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J Biol Chem. 2018 Feb 9;293(6):2006-2014. doi: 10.1074/jbc.M117.782557. Epub 2017 Dec 8.

Fructose and glucose can regulate mammalian target of rapamycin complex 1 and lipogenic gene expression via distinct pathways.

Author information

1
From the Division of Endocrinology, Boston Children's Hospital, Harvard Medical School, Boston, Massachusetts 02115.
2
Division of Endocrinology, Metabolism and Diabetes, Beth Israel Deaconess Medical Center and Harvard Medical School, Boston, Massachusetts 02215.
3
INSERM Lipid Nutrition Cancer UMR 1231, 21000 Dijon, France, and.
4
Duke Molecular Physiology Institute and Sarah W. Stedman Nutrition and Metabolism Center, Duke University Medical Center, Durham, North Carolina 27710.
5
From the Division of Endocrinology, Boston Children's Hospital, Harvard Medical School, Boston, Massachusetts 02115, ji.miao@childrens.harvard.edu.
6
From the Division of Endocrinology, Boston Children's Hospital, Harvard Medical School, Boston, Massachusetts 02115, sudha.biddinger@childrens.harvard.edu.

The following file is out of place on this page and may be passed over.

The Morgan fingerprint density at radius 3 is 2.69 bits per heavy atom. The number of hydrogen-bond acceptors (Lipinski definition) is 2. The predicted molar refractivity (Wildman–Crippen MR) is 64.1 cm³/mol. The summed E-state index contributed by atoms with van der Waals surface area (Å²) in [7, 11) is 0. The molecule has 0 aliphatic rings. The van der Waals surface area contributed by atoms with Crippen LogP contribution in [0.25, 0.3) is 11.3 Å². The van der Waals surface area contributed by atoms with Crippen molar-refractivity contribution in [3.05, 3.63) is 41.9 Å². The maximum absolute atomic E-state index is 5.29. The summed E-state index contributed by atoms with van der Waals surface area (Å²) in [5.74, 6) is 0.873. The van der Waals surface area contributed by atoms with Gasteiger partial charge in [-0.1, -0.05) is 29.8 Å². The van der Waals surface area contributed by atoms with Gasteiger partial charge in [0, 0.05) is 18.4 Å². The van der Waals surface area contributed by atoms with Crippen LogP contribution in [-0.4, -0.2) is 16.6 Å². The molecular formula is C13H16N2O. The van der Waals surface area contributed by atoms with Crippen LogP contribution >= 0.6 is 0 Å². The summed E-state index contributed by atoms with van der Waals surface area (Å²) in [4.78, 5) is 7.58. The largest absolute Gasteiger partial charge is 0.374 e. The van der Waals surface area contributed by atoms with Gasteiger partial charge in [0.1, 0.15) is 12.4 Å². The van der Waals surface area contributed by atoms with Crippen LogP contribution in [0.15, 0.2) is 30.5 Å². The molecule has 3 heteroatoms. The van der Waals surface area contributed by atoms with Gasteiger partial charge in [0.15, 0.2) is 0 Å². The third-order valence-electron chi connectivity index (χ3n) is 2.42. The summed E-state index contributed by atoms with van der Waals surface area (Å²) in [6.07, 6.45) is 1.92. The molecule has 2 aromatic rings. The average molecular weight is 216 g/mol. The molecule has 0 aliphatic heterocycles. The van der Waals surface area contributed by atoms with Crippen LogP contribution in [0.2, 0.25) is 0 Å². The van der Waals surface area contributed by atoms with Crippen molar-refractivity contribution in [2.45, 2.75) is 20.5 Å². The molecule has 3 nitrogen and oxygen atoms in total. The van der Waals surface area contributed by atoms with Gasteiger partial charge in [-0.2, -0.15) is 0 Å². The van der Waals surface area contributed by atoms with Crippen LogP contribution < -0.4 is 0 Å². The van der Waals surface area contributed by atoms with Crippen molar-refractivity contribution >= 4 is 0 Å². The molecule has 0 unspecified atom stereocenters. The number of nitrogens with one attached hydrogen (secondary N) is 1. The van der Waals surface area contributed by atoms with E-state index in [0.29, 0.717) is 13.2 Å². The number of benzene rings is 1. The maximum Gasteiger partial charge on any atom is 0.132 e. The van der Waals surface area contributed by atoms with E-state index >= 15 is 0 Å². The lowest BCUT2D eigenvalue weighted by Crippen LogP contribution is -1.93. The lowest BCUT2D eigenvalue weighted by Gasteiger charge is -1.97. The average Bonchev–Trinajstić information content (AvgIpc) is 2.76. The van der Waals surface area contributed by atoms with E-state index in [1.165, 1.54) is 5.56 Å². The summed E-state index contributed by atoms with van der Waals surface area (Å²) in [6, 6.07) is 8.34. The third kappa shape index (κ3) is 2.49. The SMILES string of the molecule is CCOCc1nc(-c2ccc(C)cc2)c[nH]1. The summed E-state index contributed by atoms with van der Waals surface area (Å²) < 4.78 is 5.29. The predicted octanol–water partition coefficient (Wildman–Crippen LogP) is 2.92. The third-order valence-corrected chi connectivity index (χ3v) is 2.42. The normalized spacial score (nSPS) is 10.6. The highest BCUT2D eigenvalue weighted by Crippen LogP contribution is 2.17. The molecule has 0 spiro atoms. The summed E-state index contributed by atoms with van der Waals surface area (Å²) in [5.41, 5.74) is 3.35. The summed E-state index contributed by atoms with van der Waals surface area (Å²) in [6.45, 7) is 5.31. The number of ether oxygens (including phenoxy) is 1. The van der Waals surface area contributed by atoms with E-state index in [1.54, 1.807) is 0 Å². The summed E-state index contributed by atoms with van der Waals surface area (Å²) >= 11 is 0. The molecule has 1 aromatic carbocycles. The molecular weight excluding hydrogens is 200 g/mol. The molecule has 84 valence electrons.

Abstract

Although calorically equivalent to glucose, fructose appears to be more lipogenic, promoting dyslipidemia, fatty liver disease, cardiovascular disease, and diabetes. To better understand how fructose induces lipogenesis, we compared the effects of fructose and glucose on mammalian target of rapamycin complex 1 (mTORC1), which appeared to have both positive and negative effects on lipogenic gene expression. We found that fructose acutely and transiently suppressed mTORC1 signaling in vitro and in vivo The constitutive activation of mTORC1 reduced hepatic lipogenic gene expression and produced hypotriglyceridemia after 1 week of fructose feeding. In contrast, glucose did not suppress mTORC1, and the constitutive activation of mTORC1 failed to suppress plasma triglycerides after 1 week of glucose feeding. Thus, these data reveal fundamental differences in the signaling pathways used by fructose and glucose to regulate lipid metabolism.

KEYWORDS:

dyslipidemia; fructose; glucose; lipogenesis; mammalian target of rapamycin (mTOR); metabolic syndrome

PMID:
29222328
PMCID:
PMC5808762
DOI:
10.1074/jbc.M117.782557
[Indexed for MEDLINE]
Free PMC Article

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